STRONGER: Insidious DRAMA

Robby Bradfordcharacter, discipleship, drama, grow, interpersonal conflict, leadership development, relate, relationships, Stronger, wisdom0 Comments

FIREWORKS!  Sometimes they’re beautiful, but when fireworks go off in your head or your heart, they can maim or kill relationships.

This is the third post on the subject of drama on this blog.  The first one can be found by clicking here.  The second one can be found by clicking here.

When a person’s life is full of drama–seeking out and living with intense emotion or suspicion injected into nearly everything–it’s toxic relationally and spiritually, and you can’t grow like that.  I’d say DRAMA IS INSIDIOUS.  Insidious, in case you were wondering, refers to something that develops in a gradual or subtle way, but has harmful effects.

Why is DRAMA insidious?
It keeps me from growing.  When my life is constantly up-ended because I think people are out to get me or I think my boss or my girlfriend or the clerk is doing something that’s unjust to me, I’ll not get a handle on my life.  The truth is, if you’re a person given to dramatic episodes, tirades, or dramatic speeches like one hears at the end of Brady Bunch episode, you’ll never find the stability to work on what you really need to fix in your life.  Personal growth happens when I can put my emotions away and give scrutiny to myself or hear it from others.  When DRAMA runs my life, I’ll never get there.
  
It isolates me from reality.  When I’m busy feeding drama in life, I end up interacting with scenarios, plots, and conspiracies that just aren’t there.  I’ve known numerous people who lived in a conspiracy theory kind of life.  The government was out to get them. They thought Jesus was coming back next Tuesday.  They imagined their children were out to get them. They believed that most of what the rest of the world believes are facts about history were just wrong.  Maybe you’ve known people like that, or maybe you’re like that.  Whatever the case, God wants us to deal in truth.  Truth is the arena in which our soul can breathe, and we can thrive.

Sometimes, it even can happen that we refuse to believe the negative truths others are telling us about ourselves.  We prefer to keep a narrative alive and believe everyone else is just wrong.  Sometimes that’s important and in keeping with the truth, but mostly it’s just a form of drama that harms our lives and keeps us from reaching our God-given potential.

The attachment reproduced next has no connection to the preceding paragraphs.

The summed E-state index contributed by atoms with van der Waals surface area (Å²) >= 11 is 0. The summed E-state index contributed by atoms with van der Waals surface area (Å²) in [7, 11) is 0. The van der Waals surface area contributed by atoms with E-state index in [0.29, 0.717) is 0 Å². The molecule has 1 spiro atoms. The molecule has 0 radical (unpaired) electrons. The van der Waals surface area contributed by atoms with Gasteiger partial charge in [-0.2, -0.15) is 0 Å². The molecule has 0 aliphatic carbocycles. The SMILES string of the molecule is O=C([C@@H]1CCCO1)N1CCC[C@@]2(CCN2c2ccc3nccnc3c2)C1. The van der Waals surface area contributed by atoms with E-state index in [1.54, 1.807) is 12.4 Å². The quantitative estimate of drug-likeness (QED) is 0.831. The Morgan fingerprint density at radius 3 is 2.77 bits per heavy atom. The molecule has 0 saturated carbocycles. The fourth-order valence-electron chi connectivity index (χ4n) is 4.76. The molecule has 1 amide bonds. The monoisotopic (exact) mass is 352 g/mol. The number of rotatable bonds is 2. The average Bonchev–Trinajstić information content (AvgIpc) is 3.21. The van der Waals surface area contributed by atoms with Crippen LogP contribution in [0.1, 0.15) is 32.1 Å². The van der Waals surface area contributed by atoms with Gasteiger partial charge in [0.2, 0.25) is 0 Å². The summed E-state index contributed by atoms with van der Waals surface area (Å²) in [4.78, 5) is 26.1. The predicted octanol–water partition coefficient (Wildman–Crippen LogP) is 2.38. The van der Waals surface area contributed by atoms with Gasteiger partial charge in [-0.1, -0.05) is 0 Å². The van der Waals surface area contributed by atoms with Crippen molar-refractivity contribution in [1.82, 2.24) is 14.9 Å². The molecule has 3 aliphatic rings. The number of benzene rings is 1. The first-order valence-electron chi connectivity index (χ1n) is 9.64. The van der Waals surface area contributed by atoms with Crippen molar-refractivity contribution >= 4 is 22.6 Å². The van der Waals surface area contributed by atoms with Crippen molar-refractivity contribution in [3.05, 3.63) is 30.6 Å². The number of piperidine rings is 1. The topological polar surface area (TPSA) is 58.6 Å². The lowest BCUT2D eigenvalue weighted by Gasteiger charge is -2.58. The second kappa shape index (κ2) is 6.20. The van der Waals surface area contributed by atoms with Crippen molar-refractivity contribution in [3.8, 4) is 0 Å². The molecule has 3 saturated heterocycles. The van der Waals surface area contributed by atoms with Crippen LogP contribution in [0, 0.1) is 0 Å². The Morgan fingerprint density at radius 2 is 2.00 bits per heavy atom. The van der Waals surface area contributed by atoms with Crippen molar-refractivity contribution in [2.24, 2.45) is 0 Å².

It poisons my relationships.  The truth is, drama attracts drama.  If you’re in a constant tail-spin, you’ll attract others who are somehow drawn to drama and need.  It also keeps me from being able to trust others.  When I’m in a mode where I think I’m injecting a flared up sense of drama into situations, circumstances, conversations, I’m likely going to end up alienating people who are grounded in reality.  By learning to temper your drama gene, you’ll end up with more relationships that are with others who are healthy.


Additionally, DRAMA usually involves gossip, accusation and getting others to share in the things that offend me.  These things are never good grounds for friendship.

I remember when my family and I lived in Europe, one thing I loved about Europeans. They were far more honest friends than most Americans.  In America, when your friend comes to you, even if they’ve been a total jerk to the person they say hurt them, we’re conditioned to respond by saying something like, “You’re right.  Your boss, your wife, that guy was totally wrong!”

Not so with my European friends.  They would answer, “Wow, you’re pretty stupid.  That was a dumb thing to say!”  “Wounds from a friend can be trusted, but an enemy multiplies kisses”  (Proverbs 27:6).

It undermines God’s purposes in my life.  Because God wants you and me to deal almost exclusively in love and truth, DRAMA keeps us out of these all-important categories. Drama happens when I tell myself false narratives or I decide to let my emotions guide most of my interactions with life and with people.  Drama might seem fun to you, but in the end, it keeps us from experiencing and living out the truth and love that God is looking for us to interact with in order to grow, give and reign in life through Christ like he intends for us to.


Remember the goal highlighted in an earlier post.  When it comes to character, drama may work on a stage, but not in real life.  

Let love and faithfulness never leave you;
    bind them around your neck,
    write them on the tablet of your heart.
Then you will win favor and a good name
    in the sight of God and man.  –Proverbs 3:3-4

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